If you turn off the water to the auto-fill valve to the boiler, and the pressure continues to rise over a few days, that water has to be coming from somewhere, eh? The only likely suspect would be the potable water coil in the indirect, since it's still at the higher pressure. If it doesn't HAVE an auto-fill valve, the experiment is already been done.
Sometimes auto-fill valves leak-through if the valve seats are pitted or get grit in them, which could be another reason for the pressure to rise over time. But if you've turned off the pressure to the potable side of the valve, the heating system's pressure won't continue to rise. As a matter of course I always turn off the feed to the auto-fill after air-purging and pressurizing the system. In the event of a system leak the pressure could then fall, but the boiler makes enough sizzle pop & bang when running at low pressure that it would be noticed well before it became a safety issue. That way the water volume of the leak is also bounded, should a leak occur.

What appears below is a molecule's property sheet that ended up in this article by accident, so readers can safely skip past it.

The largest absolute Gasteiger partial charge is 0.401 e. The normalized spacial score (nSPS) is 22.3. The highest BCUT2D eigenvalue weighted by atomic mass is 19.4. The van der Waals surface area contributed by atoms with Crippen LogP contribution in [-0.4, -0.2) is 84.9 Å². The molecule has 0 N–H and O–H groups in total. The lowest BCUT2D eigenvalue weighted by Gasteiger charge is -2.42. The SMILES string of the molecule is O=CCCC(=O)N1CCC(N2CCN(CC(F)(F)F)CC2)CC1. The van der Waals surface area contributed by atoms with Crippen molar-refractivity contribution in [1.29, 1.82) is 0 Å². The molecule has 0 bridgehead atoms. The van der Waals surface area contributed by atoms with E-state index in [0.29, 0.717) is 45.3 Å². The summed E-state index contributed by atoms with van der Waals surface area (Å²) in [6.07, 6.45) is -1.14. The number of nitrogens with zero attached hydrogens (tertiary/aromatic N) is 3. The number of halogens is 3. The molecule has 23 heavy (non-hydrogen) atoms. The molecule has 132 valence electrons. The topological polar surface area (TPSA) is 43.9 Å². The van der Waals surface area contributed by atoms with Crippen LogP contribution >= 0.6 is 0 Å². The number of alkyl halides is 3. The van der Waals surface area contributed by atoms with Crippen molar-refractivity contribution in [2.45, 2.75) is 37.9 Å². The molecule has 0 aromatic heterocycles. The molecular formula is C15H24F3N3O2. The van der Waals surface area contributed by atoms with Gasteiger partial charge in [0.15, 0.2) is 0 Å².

The heating system water is never going to get into the potable through that coil until the pressure on the heating system exceeds that of your potable supply. Since most heating systems are running at well under 20psi, and most potable is running 30psi+, that's just not going to happen if you control the heating system's pressure. Some heating system components aren't designed to operate at potable-type pressures, and you really can't/shouldn't let it get very high. Most are set up in the ~12psi range (static, no pumping), which is plenty for most boilers in 1 & 2 story houses.